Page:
Chemotherapy is a complex health service that is provided to individuals who are suffering from malignancy of some type. For individuals who have a blood disorder with malignancy, the use of chemotherapy is vitally important but can lead to secondary health complications as well.

If you are a cancer patient who is undergoing chemotherapy for a malignant blood disorder, it is important to speak with your oncologist about your health risk, but to also understand what side effects are associated with chemotherapy drugs. Because chemotherapy can reduce your underlying immunity, and suppress bone marrow, there are a variety of health risks that you may develop and oftentimes cancer patients are not prepared for these side effects.

One of the most common side effects of chemotherapy, in those patients with a malignant blood disorder, is the development of complications in the mouth. For most cancer patients in this class, the development of oral lesions is quite common. Unfortunately, when undergoing a routine physical examination by your oncology nurse or oncology doctor, the condition of your mouth may not be fully checked and often lesions develop without the patient even realizing the complication exists.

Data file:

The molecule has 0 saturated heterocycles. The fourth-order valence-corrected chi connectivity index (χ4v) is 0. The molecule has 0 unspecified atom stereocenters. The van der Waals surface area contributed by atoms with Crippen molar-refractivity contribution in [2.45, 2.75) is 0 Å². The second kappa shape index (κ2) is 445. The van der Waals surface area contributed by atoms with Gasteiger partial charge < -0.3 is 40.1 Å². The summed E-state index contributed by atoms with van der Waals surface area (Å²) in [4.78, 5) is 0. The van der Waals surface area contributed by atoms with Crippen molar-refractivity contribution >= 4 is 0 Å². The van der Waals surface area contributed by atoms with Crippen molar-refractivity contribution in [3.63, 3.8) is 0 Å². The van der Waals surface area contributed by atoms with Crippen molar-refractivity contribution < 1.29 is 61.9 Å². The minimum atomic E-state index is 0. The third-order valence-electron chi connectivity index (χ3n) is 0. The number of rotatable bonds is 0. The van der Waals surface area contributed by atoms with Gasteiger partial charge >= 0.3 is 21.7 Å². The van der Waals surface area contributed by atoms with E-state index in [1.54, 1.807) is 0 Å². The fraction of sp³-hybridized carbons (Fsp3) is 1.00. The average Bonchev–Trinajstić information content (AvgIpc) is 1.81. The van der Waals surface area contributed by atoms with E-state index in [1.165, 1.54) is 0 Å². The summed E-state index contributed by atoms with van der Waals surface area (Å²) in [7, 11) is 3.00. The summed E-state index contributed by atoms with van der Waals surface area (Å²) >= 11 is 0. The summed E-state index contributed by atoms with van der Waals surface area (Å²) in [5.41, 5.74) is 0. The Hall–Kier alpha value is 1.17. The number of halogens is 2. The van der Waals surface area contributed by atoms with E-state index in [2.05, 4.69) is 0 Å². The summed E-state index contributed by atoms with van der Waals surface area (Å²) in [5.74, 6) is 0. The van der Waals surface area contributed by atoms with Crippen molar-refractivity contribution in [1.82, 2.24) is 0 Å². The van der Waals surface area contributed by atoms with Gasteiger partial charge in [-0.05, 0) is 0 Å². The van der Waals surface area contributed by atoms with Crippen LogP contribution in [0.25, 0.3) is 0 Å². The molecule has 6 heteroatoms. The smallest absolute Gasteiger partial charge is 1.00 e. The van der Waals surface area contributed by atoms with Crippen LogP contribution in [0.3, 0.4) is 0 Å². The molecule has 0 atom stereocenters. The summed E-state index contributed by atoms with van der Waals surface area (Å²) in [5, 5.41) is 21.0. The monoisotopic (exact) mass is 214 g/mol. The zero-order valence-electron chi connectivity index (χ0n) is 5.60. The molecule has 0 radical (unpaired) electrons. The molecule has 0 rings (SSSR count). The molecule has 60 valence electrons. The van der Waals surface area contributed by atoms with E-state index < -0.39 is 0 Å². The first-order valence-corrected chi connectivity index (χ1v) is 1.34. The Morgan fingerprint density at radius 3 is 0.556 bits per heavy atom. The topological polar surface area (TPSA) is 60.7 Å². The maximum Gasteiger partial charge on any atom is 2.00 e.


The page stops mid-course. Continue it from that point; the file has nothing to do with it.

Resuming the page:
If you are about to undergo chemotherapy, it is important, as the patient, that you pay especially close attention to your oral healthcare and to ask your doctor, or nurse, to thoroughly check the inside of your mouth for any signs of complications. With close examination, complications such as abnormal saliva, redness, swelling and even bleeding, can be detected early and often negate the need for more expanded oral health treatment.

Because complex oral health complications, when not treated promptly, can lead to other health conditions it is important to pay especially close attention to your teeth, gums, lips and the inside of your cheeks. When unsure about your health, be sure to see an oral surgeon or dentist as well as often they can work with your oncology team to mitigate the health complications that will arise while you are fighting the malignant blood disorder. The key to your optimal health may lie, however, in your ability to become your own advocate and to recognize that the oral health may be overlooked by your oncology team.

Sources: Managing the Side Effects of Chemotherapy and Radiation, by Marilyn J. Dodd


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